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Monday, 27 September 2010

Relationship breakdown and your children

There is help available if you want to try to save your relationship. However, if the relationship has definitely broken down there are also ways you can help make the break-up as painless as possible for your children.

Counselling

A counsellor can help you discuss your problems and will help couples that want to save their relationship. Counsellors are trained to listen and to help you work out your own solutions to relationship problems.

If your relationship has definitely broken down, counselling can help the family come to terms with what is happening. It could also lead to better family decisions and long-term relationships after the break-up.

How can you help your children?

Relationship breakdown can be a very emotional time for children, so try to bear the following in mind:

  • children often think the divorce or separation is their fault - reassure your child that it's not
  • try to avoid asking the child who they want to live with – they may feel they are being asked which parent they love more
  • older children may become resentful of one of the parents if they feel that one parent is 'to blame' – try to encourage children not to 'take sides'
  • stability is important to children - encourage your children to keep following their usual routine, but don't force them
  • if you feel angry towards your partner, don't let this boil over into physical or verbal violence - children can suffer if they see such behaviour
  • try to resolve conflicts with your partner early - the longer you leave a problem, the worse it can be for your children
  • don't use your children to negotiate for you and don't ask them to keep secrets or give you information about your partner
  • tell your children that it is okay to cry and don't make them feel guilty about showing affection or concern about their other parent
  • the 'It's not your fault' website is written for children to help them understand more about divorce/separation and their feelings

Keeping your children informed

It is important to keep your children informed at every stage of your separation or divorce. You are not protecting them by keeping things from them.

Tell your children what is happening. They don't need every detail, but they do need to know what is going on. They may not wish to be involved in making decisions, but most children will still want to feel they are being listened to.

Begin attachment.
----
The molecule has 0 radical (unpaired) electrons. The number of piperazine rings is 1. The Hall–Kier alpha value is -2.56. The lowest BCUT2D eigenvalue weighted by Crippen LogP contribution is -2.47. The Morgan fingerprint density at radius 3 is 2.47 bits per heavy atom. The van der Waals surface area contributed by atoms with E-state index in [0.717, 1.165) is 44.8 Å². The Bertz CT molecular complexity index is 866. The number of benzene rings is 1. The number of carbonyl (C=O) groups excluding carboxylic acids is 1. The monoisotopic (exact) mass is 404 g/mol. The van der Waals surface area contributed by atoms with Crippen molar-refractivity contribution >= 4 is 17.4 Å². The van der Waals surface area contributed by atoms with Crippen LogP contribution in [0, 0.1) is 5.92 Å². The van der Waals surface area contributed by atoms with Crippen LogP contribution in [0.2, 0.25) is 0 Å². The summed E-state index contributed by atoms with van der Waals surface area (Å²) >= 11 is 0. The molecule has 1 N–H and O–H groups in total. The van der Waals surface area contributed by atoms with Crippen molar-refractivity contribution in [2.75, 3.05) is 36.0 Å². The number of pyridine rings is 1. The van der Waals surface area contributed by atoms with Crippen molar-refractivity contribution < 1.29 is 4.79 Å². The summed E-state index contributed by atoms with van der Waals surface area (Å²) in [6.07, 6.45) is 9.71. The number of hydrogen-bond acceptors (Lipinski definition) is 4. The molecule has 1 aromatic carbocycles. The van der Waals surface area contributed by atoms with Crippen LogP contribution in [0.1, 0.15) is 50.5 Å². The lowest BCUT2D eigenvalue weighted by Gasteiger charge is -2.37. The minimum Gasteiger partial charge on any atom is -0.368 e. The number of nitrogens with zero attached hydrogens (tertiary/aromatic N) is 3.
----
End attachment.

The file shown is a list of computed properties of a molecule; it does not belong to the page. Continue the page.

Encourage your children to ask questions and give them honest and reassuring answers, but don't promise what you can’t deliver. If something is not yet decided, then say so and reassure them that you will tell them as soon as you can.

Arrangements for your children – if you are divorcing

The divorce process can be a lot easier on everyone involved if court is avoided. So instead of going to court, you can fill out a form called ‘Statement of arrangements for the children’, also known as form D8A. However, this will only be accepted if:

• there is no doubt about the child’s safety
• you agree on financial support for the child
• you agree on where the child will live

If there is disagreement about any of these things then a judge might have to get involved. A judge will not grant your divorce if they do not think the arrangements for the children are acceptable.

Arrangements for your children – if you are unmarried

Unmarried couples who are splitting up often agree on arrangements for the children beforehand, so there is no need for the courts to get involved. Where there is a dispute over custody or contact however, an application can be made to the court by filling in form C100.

Reaching an agreement with family mediation

Reaching an agreement out of court about issues like your children’s care is less stressful and is usually better for everyone involved. Family mediation is a good way to achieve this, by helping you to work out solutions in ways that avoid confrontation.

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